Empirical Tests of Information Aggregation
Executive Summary — While neither buyers nor sellers may be certain of the worth of used goods, both may possess private information about the value. Do prices become more informative as the number of bidders grows? Using data from a sample of eBay auctions for computers, Yin looked at how and under what conditions auction prices converge to the common value of a given item. Key concepts include:
- Ebay prices do become more meaningful as the number of bidders increases; however, there is insufficient evidence to conclude that they aggregate information as fully as they could, given the number of bidders.
- Even partial information aggregation by eBay auction prices suggests a potential efficiency gain over one-to-one trade of used goods with uncertain common values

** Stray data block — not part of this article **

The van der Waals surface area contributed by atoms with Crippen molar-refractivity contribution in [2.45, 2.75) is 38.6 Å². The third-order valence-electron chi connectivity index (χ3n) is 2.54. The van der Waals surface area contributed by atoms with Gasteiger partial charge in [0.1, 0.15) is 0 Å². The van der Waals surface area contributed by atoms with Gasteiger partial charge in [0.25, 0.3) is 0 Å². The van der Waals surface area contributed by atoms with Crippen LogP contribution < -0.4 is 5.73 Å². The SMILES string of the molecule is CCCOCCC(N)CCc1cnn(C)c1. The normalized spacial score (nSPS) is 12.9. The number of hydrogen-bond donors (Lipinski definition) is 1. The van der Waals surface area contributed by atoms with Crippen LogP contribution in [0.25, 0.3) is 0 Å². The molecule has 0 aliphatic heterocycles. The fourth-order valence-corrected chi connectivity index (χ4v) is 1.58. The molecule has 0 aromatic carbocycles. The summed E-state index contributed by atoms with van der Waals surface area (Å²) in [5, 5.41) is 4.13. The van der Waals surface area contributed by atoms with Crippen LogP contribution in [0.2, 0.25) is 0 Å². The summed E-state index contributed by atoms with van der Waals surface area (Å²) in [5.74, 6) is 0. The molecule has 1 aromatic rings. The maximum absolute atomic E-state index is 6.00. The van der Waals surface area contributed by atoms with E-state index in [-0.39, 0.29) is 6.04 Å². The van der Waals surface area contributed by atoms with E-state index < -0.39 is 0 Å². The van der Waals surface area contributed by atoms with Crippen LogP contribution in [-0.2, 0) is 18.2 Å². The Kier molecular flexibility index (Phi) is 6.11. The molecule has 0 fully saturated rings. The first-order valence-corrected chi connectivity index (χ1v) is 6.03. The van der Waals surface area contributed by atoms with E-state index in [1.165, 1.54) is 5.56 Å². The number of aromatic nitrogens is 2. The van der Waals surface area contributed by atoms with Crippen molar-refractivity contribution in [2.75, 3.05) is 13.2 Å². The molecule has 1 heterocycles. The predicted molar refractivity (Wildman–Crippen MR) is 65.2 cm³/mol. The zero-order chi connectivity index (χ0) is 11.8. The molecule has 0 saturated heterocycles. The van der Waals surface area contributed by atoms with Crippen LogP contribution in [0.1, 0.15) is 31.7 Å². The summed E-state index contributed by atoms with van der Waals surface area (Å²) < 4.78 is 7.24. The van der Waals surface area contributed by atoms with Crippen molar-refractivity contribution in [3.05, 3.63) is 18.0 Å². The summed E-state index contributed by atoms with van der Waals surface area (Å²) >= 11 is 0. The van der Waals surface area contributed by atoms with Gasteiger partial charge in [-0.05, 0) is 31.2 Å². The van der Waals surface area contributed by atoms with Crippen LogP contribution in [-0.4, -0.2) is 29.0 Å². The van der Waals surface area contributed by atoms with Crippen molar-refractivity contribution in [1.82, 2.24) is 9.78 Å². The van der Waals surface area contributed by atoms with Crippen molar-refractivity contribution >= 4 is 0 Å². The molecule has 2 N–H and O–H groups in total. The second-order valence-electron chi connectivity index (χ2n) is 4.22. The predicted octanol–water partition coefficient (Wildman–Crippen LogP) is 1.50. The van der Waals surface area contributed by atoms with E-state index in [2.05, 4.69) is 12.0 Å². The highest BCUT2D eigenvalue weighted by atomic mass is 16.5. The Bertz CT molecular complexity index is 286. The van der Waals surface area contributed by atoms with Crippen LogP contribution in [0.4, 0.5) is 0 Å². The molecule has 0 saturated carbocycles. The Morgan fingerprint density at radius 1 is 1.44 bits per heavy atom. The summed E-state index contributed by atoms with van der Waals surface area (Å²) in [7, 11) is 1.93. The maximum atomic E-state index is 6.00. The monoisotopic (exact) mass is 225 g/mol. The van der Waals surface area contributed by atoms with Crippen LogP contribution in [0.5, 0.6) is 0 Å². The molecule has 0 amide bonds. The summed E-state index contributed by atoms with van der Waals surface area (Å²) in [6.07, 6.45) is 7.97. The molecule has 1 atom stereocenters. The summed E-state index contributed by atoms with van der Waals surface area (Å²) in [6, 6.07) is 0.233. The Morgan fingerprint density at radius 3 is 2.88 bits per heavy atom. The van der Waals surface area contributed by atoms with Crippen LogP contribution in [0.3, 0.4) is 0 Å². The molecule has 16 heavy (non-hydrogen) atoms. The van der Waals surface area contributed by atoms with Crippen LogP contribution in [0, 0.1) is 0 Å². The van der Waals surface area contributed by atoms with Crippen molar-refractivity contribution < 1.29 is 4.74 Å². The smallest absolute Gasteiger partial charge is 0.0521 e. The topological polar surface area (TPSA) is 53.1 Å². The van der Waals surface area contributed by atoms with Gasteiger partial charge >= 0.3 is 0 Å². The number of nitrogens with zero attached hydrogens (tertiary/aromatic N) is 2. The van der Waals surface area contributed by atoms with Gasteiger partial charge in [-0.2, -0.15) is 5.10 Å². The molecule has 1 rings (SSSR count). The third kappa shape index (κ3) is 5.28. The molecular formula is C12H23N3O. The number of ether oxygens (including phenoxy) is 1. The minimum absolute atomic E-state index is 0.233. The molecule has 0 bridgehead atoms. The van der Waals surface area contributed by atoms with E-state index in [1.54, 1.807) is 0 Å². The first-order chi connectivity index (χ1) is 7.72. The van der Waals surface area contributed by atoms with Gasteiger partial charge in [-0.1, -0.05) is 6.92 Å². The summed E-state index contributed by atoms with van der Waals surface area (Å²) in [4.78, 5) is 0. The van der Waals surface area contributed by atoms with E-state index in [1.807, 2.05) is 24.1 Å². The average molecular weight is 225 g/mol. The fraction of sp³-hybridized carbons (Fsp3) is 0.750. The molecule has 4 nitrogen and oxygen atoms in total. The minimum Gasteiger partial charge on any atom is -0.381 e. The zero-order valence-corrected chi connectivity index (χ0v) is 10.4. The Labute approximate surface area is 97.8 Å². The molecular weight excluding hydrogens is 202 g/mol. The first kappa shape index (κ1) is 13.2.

This paper proposes tests to empirically examine whether auction prices aggregate information away from the limit. These tests are based on 1) a combination of comparative statics with respect to the number of bidders and the dispersion of information signals and 2) comparison of actual prices to predicted Nash equilibrium prices based on observed auction parameters. When applied to eBay online auctions for computers, these tests suggest that prices partially aggregate information, but do not converge to the common value. Even partial information aggregation may represent a potential efficiency gain over one-to-one trade of used goods with uncertain common values. (JEL D44, D8, L81; keywords eBay, auctions, information)